For my 12 inch cast iron skillet, I pour in enough oil to give me about 1/4" depth. I used to use Crisco. My ex-mother-in-law swore by it as did my mom, but I switched to veggie oil as it was something I always have on hand.

A full load of potatoes in my 12" cast iron skillet -
notice there is room around the edges and the whole pan is not packed tight?
That's what you want to see...

I heat the oil over medium high until a potato slice will sizzle when I drop it in. I think of it as "shallow deep frying". You want the moisture in the potato to escape, so you oil needs to be good and hot. Now the tricky part - I feed in a few potatoes at a time and let them start to brown off. Then I will add a few more and turn everything over. But this needs to be done fairly quick, so that the potatoes will cook at about the same rate. Repeat until all the potatoes are in the pan

Now comes time for the seasonings. I use seasoned salt, pepper, garlic powder, onion powder and some ground chipotle pepper. You could use cayenne instead, but I like the heat and bit of smoke that the chipotle gives. You don't want to potatoes to be too spicy, so be stingy with the ground red pepper. Sprinkle the seasonings on top of the potatoes. They will get mixed in as you flip the whole sheebang.

Try not to flip too much. This will break up the potatoes. Have patience and give them 'lil guys on the bottom a chance form a brown crust before you flip. I will take the time to wrangle the really pale slices or slices that are not getting cooked through to the bottom.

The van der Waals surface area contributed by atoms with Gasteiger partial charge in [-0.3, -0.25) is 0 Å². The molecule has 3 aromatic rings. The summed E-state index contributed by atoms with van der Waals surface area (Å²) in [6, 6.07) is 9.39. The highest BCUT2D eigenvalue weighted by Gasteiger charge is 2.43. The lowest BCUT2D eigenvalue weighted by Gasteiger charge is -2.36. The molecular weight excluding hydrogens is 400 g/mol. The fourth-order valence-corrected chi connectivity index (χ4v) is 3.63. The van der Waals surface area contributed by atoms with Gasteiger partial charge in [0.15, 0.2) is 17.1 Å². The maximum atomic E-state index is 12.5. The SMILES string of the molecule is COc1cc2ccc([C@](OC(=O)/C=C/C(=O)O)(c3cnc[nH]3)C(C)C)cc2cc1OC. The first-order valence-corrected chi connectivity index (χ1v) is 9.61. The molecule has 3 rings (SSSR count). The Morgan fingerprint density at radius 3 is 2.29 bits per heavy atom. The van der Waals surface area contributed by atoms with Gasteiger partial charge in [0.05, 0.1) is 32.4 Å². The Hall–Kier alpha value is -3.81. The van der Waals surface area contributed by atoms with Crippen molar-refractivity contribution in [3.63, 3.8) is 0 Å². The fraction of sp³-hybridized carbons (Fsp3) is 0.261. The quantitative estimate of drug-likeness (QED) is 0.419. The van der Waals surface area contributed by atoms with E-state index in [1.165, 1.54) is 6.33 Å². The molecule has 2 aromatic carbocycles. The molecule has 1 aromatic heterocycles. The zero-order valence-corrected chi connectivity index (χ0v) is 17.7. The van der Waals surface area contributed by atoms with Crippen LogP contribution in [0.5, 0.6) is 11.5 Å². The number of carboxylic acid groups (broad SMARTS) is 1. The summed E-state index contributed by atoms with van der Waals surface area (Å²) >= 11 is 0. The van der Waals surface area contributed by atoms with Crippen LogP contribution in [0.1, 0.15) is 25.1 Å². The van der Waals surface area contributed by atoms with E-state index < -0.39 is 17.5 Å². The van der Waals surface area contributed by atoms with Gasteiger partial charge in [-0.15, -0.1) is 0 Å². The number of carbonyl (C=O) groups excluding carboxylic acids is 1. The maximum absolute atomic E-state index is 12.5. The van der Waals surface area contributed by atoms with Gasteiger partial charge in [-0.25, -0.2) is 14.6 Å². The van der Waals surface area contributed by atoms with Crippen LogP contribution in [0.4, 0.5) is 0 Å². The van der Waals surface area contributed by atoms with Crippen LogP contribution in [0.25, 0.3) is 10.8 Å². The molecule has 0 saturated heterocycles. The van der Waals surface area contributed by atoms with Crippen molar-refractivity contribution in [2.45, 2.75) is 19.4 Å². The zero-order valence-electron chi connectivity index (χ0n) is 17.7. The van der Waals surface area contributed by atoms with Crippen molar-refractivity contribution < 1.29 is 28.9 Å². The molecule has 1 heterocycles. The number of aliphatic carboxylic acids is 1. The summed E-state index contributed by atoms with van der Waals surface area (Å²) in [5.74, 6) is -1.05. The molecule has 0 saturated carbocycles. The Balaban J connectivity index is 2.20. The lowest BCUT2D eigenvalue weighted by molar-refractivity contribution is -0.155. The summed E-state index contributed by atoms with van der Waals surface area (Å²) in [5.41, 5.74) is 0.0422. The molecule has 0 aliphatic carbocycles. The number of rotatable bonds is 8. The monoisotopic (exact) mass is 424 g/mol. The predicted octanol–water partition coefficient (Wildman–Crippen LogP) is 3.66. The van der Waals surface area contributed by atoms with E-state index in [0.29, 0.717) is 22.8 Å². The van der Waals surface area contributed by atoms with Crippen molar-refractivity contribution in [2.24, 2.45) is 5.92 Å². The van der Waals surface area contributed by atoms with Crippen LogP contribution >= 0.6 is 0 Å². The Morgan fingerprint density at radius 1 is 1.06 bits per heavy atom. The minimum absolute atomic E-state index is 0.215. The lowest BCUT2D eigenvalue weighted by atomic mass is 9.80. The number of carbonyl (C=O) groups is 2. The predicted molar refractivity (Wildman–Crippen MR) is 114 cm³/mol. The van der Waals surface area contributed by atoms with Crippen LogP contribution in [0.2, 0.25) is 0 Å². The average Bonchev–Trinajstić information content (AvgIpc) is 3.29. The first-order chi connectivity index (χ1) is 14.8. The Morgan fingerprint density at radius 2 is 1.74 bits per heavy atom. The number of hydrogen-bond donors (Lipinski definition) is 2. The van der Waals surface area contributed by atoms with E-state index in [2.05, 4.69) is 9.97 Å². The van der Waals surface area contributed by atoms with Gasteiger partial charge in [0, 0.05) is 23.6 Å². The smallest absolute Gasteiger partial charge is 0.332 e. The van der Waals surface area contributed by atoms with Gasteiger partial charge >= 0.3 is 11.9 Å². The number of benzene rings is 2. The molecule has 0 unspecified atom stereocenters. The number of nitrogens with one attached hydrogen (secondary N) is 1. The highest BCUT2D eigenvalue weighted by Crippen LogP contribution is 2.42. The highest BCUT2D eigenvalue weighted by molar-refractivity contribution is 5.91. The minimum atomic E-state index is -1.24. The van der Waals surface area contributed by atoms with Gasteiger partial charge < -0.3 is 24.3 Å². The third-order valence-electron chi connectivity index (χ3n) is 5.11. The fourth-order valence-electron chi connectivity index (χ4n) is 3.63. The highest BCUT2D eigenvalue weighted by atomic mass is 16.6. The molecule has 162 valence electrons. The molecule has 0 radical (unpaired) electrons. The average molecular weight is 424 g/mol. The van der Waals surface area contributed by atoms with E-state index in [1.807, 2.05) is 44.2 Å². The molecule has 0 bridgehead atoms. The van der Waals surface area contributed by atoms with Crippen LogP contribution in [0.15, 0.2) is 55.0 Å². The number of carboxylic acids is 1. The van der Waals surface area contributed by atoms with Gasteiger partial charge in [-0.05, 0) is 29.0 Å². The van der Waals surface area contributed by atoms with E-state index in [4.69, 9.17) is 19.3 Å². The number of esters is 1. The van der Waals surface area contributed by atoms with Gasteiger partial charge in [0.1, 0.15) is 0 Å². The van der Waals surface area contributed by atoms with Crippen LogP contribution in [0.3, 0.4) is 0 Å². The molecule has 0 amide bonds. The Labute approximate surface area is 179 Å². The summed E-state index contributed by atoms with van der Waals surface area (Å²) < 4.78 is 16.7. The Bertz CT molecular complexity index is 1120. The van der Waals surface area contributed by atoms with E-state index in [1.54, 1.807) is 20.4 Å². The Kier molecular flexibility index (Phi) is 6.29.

The whole point of the exercise is to cook the potatoes through, drive off moisture and get a crisp exterior. Not every potato needs to be super golden brown, but I have been know to fish out the really brown ones to give the less cooked pieces a chance to brown off before we have charcoal briquettes in the pan.

The final touch for me is to add a finely chopped onion the last few minutes of cooking. They get transparent, but still retain a bit of crunch.

Drain the potatoes on paper towels to blot off excess grease and serve.

And there you have it - fried taters.

Any questions?


Columbus Foodie said...

Only one question. What time is breakfast? ;)

Yum, looks delicious. My mom used to make them too, and taught me how to do them.

Rosie said...

It's just that type of dish - you just have to learn how to make it from someone in the know...

I learned biscuits and cornbread the same way from my ex-mother-in-law.

I am trying to think what else I've picked up the same way.

Columbus Foodie said...

My grandmother taught me how to do granny pancakes (dense, eggy, but delicious) by showing me what the batter is supposed to look like - now when I make them, I just start throwing eggs, oil, milk, flour salt and sugar into a bowl until it's got the right texture. Mom taught me how to make potatoes, Oma taught me more things than I can remember (most of them involving Maggi).

Other than my mom, all of my elders are dead now. Sad, that - because now I'm at a point in my life where I could truly appreciate the wisdom they could give me (along with the cooking secrets that I can't quite get right from memory).